McCormick: The Right Spice

02/22/2016 7:00 am EST

Focus: STOCKS

Vita Nelson

Founding Publisher and Editor, Moneypaper

Bad things are going to happen from time to time in the stock market, but equities tend to go up a lot more often than they go down, so letting the pullbacks cloud our judgment will not accomplish much, asserts Vita Nelson, editor of Direct Investing.

Recognize that time is our best ally. When we decide which companies are the best businesses to own, we then must consider stock price and decide whether to buy or wait for a better price.

So when a stock goes on sale, it should be a happy occasion, not a reason for panic. Unless something specific has happened to make a business less attractive, buying—not selling—that stock is the proper course.

Buying should be that much easier if we are using dollar-cost averaging, rather than making a lump-sum purchase.

And reinvesting dividends is an automatic way to take advantage of sale prices. So down markets are simply a test of whether or not we can maintain perspective and execute our long-term plans.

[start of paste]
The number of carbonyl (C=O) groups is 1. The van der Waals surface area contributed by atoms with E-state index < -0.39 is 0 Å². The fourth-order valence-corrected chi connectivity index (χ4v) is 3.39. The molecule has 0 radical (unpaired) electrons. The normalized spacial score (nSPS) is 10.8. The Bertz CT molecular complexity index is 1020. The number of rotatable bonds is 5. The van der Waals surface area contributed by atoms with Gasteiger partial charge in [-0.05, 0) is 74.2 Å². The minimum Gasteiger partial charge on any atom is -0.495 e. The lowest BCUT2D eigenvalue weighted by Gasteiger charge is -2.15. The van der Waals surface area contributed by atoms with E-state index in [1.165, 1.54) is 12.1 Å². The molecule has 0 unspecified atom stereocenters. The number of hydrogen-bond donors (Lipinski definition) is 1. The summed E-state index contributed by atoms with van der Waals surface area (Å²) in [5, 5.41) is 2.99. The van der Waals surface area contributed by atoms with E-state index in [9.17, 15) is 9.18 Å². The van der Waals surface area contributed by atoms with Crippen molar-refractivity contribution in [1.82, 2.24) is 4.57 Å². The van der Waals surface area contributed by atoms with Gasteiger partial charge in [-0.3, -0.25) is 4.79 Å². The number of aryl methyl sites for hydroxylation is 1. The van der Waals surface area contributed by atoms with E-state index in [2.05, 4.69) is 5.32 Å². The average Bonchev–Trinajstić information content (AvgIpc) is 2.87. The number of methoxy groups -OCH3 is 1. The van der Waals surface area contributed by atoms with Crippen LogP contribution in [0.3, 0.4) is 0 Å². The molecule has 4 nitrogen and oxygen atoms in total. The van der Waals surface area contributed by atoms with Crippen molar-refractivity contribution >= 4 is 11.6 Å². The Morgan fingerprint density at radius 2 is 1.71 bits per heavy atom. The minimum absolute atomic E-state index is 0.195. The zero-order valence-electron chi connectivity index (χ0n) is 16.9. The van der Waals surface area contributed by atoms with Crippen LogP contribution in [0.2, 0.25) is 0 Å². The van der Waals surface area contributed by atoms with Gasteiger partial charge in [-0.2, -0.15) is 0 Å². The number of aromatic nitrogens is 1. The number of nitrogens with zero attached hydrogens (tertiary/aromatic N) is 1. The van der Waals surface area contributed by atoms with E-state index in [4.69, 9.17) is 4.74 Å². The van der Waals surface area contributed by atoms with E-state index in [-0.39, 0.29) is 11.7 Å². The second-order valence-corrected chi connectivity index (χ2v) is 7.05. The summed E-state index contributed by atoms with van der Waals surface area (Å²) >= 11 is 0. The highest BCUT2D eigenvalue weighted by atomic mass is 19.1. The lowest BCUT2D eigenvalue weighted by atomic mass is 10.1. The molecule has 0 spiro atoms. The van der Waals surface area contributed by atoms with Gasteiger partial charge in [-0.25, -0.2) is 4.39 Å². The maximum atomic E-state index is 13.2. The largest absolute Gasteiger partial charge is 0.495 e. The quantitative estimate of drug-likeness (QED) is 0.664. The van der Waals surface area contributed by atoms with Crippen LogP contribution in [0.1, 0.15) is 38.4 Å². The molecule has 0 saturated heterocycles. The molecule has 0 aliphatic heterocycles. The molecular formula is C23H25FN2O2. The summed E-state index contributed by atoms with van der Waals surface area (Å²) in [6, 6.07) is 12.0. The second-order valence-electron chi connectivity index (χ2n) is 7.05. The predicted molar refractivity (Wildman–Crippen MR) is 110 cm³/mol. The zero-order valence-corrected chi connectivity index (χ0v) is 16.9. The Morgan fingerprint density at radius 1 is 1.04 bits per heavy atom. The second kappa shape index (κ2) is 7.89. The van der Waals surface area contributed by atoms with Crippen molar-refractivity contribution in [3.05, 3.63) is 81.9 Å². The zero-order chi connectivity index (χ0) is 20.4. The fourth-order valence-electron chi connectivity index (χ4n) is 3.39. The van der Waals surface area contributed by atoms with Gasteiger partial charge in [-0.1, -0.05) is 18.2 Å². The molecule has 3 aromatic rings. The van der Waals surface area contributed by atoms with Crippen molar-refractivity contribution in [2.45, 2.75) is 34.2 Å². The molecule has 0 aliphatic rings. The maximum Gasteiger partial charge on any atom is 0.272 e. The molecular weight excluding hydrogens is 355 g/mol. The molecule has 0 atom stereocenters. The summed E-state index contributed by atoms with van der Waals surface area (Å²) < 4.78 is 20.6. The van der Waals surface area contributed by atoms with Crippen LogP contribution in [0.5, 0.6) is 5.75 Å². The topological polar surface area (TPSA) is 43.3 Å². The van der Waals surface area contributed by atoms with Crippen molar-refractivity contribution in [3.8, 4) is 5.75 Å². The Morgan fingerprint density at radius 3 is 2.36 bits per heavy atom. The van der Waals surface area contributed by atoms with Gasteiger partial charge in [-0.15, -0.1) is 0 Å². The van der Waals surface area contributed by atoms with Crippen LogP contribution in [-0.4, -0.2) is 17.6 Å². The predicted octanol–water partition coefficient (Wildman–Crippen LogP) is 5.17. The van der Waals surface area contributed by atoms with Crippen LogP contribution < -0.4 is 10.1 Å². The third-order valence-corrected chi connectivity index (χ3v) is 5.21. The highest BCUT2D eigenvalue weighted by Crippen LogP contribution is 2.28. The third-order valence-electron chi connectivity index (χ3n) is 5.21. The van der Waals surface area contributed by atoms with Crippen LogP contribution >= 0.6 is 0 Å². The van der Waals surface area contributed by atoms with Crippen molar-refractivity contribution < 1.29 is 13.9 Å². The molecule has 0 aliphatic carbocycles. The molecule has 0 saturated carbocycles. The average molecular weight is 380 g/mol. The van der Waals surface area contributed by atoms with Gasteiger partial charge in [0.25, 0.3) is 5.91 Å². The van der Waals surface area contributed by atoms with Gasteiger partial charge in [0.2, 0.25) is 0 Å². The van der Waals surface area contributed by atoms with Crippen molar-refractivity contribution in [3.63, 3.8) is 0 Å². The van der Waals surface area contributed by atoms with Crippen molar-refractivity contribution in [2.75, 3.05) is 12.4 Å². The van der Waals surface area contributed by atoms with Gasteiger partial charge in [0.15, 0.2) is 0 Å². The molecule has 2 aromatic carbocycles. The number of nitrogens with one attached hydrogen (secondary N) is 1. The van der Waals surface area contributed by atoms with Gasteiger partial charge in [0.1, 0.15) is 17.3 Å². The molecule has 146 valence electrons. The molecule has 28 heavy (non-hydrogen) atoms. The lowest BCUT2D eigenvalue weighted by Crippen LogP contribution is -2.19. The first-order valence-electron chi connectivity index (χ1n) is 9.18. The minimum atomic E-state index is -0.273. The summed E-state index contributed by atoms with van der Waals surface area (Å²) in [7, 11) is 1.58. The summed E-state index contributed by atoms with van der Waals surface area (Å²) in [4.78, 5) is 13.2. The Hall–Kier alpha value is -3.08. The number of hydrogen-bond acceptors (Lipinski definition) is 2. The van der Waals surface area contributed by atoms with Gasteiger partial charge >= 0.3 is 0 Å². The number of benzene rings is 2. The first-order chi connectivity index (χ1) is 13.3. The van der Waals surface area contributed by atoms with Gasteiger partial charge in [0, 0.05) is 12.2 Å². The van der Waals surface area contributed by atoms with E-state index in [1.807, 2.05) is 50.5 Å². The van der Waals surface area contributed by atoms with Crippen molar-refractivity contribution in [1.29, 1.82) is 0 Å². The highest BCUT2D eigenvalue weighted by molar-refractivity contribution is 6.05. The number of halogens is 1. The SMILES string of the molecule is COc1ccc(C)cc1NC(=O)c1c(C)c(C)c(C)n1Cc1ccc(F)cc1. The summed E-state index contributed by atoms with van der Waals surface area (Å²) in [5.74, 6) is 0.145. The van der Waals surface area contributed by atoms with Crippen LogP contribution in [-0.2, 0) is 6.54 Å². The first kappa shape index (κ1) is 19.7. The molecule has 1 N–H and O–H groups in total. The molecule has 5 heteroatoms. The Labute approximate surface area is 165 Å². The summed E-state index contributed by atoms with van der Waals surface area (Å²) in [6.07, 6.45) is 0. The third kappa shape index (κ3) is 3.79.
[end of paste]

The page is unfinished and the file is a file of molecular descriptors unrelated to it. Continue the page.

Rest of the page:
Founded in 1889 and headquartered in Sparks, Maryland, McCormick (MKC) is a leading maker of spices, seasonings, flavorings, and other specialty food products.

The consensus estimate of 11 analysts calls for the company to earn about $3.70 per share for the fiscal year that ends in November and to net about $4.06 in fiscal year 2017, compared with $3.48 in fiscal year 2015.

The dividend was just raised for the 30th consecutive year and provides a yield of 2.0%.

What's attractive about McCormick is its resistance to economic cycles and strong brand names that generate consistently growing sales, both here and abroad, from consumer kitchens to restaurant and industrial settings.

At a time of stock market uncertainty, McCormick is fresh off a banner year, suggesting that its shares will perform well in the short- and long-term, as they have in the past.

Fashions may change, but taste buds will continue to crave the spices and seasonings that this company produces, as evidenced by the prominent positions that its products command in stores across the country.

Its long history of strong sales, earnings, and dividend growth is likely to be enhanced by strategic acquisitions and new product development over time.

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